More Women Are Primed To Land CEO Roles

May 13, 2015 – April 30, 2012 — Companies are grooming more women for the corner office. With a growing pool of highly qualified women and intensified investor pressure on boards to diversify corporate management teams, companies “are hiring more high-potential women who could be CEO,” says Judith von Seldeneck, head of Diversified Search, a Philadelphia executive-recruitment firm.

The ranks of female chief executives remain thin, with women in the top spot at just 35 Fortune 1000 companies. But the pipeline is promising, says Maggie Wilderotter, CEO of Frontier Communications Corp., adding that she has noticed a number of “women in waiting” at Xerox Corp. and Procter & Gamble Co., where she is a board member.

She adds that she wouldn’t be surprised if the number of major-company female CEOs doubled by 2017. At her own employer, a diversified telecom firm, half of Ms. Wilderotter’s six direct reports are women.

“If you want a CEO role, you have to prepare for it with a vengeance,” says Denise Morrison, chief of Campbell Soup Co. and Ms. Wilderotter’s sister. Ms. Morrison says she cultivated ties with leaders of other food makers by attending food-industry events in her off hours. Joining a corporate board outside their industry also helps prepare executive women for CEO spots, she adds, as directorships can show rising talent how chief executives get things done.

The next wave of women who will command major U.S. corporations likely are senior managers today. “Some phenomenally well-qualified women” hold top operational jobs, says Ellen Kullman, CEO of DuPont Co. Nearly 73% of Fortune 500 companies now have at least one female executive officer, though women comprise just 14% of executive officers, according to Catalyst, a New York research group. In good news for the pipeline, a study conducted by McKinsey & Co. for The Wall Street Journal, to be released Monday, found that 24% of senior vice presidents at 58 big companies are now women.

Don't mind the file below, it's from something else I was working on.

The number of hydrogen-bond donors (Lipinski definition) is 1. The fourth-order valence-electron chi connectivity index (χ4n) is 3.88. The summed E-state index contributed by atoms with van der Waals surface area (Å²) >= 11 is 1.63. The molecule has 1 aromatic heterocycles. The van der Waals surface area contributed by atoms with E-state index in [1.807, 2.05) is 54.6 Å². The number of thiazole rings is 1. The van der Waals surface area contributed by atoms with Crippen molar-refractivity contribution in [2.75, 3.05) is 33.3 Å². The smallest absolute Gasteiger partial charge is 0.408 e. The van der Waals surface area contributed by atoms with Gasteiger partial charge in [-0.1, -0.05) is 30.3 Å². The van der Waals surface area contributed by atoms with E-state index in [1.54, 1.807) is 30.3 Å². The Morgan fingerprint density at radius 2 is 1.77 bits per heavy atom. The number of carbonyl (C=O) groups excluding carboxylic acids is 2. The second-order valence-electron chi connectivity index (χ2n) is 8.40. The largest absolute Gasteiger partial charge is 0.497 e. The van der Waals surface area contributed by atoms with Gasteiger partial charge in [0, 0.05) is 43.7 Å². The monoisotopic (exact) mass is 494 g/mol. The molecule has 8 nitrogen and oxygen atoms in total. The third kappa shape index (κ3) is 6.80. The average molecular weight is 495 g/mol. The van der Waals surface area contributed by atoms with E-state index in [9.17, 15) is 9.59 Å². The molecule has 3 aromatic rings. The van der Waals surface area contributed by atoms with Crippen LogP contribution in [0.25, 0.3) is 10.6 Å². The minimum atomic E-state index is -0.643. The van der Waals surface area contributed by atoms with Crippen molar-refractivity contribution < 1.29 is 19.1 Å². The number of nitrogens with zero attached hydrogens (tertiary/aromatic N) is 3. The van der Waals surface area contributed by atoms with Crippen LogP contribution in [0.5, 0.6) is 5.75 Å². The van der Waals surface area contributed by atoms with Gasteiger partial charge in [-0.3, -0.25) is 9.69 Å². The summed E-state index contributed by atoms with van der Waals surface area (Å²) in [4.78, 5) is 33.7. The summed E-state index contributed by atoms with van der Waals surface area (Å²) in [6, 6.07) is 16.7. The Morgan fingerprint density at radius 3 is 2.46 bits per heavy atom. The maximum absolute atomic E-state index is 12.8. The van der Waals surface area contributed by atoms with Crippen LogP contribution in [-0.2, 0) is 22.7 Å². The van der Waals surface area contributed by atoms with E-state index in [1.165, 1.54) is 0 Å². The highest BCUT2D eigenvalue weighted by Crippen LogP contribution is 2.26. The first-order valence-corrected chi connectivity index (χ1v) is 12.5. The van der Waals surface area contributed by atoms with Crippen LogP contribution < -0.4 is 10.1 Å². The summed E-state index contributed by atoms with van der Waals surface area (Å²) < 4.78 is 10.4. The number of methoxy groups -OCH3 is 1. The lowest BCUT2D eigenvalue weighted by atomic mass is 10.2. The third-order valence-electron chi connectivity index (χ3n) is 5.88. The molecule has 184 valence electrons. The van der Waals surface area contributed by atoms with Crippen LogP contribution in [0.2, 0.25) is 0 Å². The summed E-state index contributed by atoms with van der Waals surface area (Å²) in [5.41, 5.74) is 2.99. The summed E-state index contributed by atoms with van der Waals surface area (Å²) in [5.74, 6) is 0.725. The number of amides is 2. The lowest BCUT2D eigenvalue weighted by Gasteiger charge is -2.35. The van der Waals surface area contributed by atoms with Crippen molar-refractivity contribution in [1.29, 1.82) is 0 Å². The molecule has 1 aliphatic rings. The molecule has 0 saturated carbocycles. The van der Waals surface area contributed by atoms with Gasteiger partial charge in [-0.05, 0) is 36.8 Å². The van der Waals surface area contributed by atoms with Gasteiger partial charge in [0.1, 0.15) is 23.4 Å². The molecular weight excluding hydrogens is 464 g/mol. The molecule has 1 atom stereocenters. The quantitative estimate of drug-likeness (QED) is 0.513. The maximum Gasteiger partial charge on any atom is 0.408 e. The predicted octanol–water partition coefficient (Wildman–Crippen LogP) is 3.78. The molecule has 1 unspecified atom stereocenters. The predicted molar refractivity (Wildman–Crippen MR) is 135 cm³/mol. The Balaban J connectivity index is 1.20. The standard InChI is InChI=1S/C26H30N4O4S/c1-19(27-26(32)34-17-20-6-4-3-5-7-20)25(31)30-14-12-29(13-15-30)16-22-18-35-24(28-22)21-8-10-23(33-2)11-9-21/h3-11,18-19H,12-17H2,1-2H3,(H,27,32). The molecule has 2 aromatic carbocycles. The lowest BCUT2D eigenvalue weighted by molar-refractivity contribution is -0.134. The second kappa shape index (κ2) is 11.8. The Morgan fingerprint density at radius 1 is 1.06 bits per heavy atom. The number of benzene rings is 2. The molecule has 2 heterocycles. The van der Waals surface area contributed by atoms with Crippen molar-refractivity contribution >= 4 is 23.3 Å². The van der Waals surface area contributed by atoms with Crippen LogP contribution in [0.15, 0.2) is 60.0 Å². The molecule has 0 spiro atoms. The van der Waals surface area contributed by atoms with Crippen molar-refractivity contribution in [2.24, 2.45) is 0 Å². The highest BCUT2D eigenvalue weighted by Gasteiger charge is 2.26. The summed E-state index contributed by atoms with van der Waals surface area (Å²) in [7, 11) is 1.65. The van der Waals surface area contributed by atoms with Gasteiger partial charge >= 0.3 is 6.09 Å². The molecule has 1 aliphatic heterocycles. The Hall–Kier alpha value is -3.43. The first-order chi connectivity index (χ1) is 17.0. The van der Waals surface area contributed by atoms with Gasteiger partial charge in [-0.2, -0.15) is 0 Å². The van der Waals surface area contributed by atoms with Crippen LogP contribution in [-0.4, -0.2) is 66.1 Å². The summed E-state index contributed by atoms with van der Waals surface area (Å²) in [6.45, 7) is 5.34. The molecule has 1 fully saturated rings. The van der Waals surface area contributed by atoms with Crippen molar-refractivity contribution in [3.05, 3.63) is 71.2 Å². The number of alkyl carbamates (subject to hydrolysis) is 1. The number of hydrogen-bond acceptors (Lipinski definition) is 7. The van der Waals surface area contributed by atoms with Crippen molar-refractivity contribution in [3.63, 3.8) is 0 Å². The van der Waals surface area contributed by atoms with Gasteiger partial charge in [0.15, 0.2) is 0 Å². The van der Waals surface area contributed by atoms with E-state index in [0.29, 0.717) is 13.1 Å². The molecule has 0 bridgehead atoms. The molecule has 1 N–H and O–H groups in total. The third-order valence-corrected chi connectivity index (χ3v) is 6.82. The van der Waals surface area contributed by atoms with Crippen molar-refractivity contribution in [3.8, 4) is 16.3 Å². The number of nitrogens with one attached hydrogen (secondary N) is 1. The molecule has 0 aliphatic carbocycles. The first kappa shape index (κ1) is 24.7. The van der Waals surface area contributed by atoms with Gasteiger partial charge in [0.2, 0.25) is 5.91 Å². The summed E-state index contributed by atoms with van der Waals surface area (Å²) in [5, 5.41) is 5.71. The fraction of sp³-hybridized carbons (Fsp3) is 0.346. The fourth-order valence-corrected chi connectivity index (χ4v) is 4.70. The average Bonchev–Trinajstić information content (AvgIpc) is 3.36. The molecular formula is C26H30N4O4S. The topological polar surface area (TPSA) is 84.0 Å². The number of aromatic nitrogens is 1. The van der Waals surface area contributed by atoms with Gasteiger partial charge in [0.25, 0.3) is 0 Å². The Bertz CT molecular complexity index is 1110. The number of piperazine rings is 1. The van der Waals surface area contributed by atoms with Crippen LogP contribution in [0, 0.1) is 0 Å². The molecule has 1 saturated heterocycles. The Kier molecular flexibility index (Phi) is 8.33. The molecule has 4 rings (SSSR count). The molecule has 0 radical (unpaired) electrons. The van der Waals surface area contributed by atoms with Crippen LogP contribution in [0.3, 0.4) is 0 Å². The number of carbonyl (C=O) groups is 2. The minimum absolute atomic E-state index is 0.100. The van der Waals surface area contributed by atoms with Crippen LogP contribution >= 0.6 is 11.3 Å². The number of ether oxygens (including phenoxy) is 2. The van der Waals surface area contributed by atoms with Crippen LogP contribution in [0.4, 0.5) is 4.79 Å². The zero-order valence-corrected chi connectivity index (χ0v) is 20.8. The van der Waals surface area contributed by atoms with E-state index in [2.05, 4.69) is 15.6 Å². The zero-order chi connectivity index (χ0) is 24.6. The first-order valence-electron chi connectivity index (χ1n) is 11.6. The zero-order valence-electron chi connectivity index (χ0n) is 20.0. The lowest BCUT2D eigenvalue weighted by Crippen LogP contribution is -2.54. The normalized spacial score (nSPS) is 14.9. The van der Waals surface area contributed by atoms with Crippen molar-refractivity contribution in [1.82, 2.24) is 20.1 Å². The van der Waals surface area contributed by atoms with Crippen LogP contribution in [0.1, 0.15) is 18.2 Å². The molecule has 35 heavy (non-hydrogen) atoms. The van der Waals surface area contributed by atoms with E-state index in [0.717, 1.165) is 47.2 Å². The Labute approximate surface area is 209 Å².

A lack of profit-and-loss experience may stall some women’s progress. Four of Douglas Conant ‘s 10 direct reports were women during most of his tenure as CEO at Campbell, but Ms. Morrison, his successor, was the only such lieutenant with P&L responsibilities.

The Journal has compiled a list of 10 female executives whose operational expertise and track record make them likely picks to lead a Fortune 1000 company within five years.

The lineup was drawn from an informal Wall Street Journal poll of 15 U.S. search firms, executive coaches and women’s organizations. Human Capital News, a newswire owned by market-research firm Hunt Scanlon Media, also surveyed 75 human-resources executives for the Journal.

The 10 top choices received support from at least two nominating groups. One popular pick— Johnson & Johnson executive Sherilyn McCoy —isn’t included because she already has a CEO perch, taking the top job at Avon Products Inc. this month. Several others have already been wooed to be chief executives elsewhere, says Clarke Murphy, CEO of recruiters Russell Reynolds Associates Inc.

Another frequent mention who isn’t on this list is Facebook Inc. executive Sheryl Sandberg, because she doesn’t work for a Fortune 1000 company—yet.

Of the 10, seven already have outside directorships. And of the nine in the group who have children, many have husbands who abandoned the fast track to support their wives’ careers.

The Wall Street Journal, by Joann S. Lublin and Kelly Eggers

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